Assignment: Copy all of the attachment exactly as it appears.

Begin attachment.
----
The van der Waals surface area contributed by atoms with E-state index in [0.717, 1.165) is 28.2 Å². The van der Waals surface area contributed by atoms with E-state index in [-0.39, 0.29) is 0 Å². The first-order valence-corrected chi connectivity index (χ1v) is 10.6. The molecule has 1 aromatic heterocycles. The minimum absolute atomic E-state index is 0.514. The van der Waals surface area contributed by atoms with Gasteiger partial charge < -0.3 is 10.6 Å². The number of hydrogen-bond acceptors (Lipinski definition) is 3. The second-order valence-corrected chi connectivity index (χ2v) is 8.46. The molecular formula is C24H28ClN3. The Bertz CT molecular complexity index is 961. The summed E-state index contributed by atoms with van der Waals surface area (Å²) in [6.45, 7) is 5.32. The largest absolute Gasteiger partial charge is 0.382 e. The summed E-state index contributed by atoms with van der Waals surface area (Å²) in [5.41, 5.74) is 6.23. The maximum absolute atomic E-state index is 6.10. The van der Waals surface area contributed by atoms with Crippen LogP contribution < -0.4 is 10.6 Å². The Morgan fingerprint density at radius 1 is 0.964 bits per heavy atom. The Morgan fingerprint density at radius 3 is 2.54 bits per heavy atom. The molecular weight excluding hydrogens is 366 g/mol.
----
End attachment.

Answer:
The van der Waals surface area contributed by atoms with E-state index in [0.717, 1.165) is 28.2 Å². The van der Waals surface area contributed by atoms with E-state index in [-0.39, 0.29) is 0 Å². The first-order valence-corrected chi connectivity index (χ1v) is 10.6. The molecule has 1 aromatic heterocycles. The minimum absolute atomic E-state index is 0.514. The van der Waals surface area contributed by atoms with Gasteiger partial charge < -0.3 is 10.6 Å². The number of hydrogen-bond acceptors (Lipinski definition) is 3. The second-order valence-corrected chi connectivity index (χ2v) is 8.46. The molecular formula is C24H28ClN3. The Bertz CT molecular complexity index is 961. The summed E-state index contributed by atoms with van der Waals surface area (Å²) in [6.45, 7) is 5.32. The largest absolute Gasteiger partial charge is 0.382 e. The summed E-state index contributed by atoms with van der Waals surface area (Å²) in [5.41, 5.74) is 6.23. The maximum absolute atomic E-state index is 6.10. The van der Waals surface area contributed by atoms with Crippen LogP contribution < -0.4 is 10.6 Å². The Morgan fingerprint density at radius 1 is 0.964 bits per heavy atom. The Morgan fingerprint density at radius 3 is 2.54 bits per heavy atom. The molecular weight excluding hydrogens is 366 g/mol.